They’re back – community night classes are set to return to Dunedin.
Southland Education manager Lesley du Mez, of Invercargill, said the Workers’ Educational Association (WEA) was set to provide low-cost community education opportunities in Dunedin “allowing people to gain skills, increase confidence and engage with their community”.
Southland Education was acting as the umbrella organisation until the Dunedin association was incorporated, making it one of six such associations operating in New Zealand.
The concept for the associations was imported from Britain in 1915, and involved teaching subjects such as economics and industrial history, Mrs du Mez said.
New Zealand’s oldest provider of community education, the WEA had adapted its courses to suit communities across the country.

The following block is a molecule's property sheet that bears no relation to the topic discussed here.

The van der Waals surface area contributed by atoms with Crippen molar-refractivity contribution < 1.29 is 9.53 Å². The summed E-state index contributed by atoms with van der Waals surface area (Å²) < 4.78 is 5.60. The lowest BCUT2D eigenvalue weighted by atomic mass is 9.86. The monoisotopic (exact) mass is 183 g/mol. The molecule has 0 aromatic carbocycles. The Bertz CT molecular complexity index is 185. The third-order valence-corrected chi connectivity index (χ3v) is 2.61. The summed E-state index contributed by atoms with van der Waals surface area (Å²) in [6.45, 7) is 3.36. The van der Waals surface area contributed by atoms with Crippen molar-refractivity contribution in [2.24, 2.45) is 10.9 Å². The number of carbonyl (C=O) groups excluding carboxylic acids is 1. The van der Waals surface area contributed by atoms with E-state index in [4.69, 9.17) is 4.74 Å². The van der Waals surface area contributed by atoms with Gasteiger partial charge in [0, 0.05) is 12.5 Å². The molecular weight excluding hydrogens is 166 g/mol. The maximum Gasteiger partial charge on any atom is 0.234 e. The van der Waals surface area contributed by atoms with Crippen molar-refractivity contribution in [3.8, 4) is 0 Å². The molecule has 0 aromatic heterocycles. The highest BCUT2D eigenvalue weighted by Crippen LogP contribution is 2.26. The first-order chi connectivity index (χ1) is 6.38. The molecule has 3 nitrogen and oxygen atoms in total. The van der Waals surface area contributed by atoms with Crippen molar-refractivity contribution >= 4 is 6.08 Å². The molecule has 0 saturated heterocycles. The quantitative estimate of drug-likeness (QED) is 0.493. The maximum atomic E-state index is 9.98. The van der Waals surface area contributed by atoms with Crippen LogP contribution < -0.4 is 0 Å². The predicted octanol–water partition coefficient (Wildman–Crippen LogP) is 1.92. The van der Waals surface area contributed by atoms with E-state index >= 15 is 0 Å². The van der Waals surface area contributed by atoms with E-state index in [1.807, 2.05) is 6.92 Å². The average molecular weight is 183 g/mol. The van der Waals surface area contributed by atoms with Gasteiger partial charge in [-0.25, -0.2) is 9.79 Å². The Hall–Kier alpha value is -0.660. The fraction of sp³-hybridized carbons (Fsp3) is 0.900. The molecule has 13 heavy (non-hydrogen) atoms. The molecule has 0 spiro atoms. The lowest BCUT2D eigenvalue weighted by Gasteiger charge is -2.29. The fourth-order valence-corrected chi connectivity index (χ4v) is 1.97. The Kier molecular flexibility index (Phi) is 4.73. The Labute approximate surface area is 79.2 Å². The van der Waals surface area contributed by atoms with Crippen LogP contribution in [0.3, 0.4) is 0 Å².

Before 2009, Dunedin was “well served by community education providers”, including a former Dunedin association and community education programmes based at local secondary schools.
When government funding was axed, most of the classes stopped
“Our aim is to fill this void,” Mrs du Mez said.
The first set of classes was a series of art workshops at the South Dunedin Community Rooms starting on August 6.
Topics included drawing for beginners, acrylic painting, watercolour painting, patchwork and creating art journals.
“The four art classes are full – we’ve only got spaces left in the patchwork class. We’ve been blown away by the response.”
The strong support showed the need for the classes, she said.
The first series of classes were subsidised by a Dunedin City Council arts grant.
She had lodged funding applications to various organisation in the hope of starting another series of classes in Dunedin as soon as the first series had finished.
Each association in New Zealand was individually registered as a charity.
Association tutor Ron Esplin, of central Dunedin, said he would be teaching the watercolour classes at the South Dunedin Community Rooms.
He would teach beginners the techniques required to “master a really difficult medium”.
“A lot of people think it’s too hard but with a bit of guidance to kick them off, it’s a rewarding medium – it’s wonderful.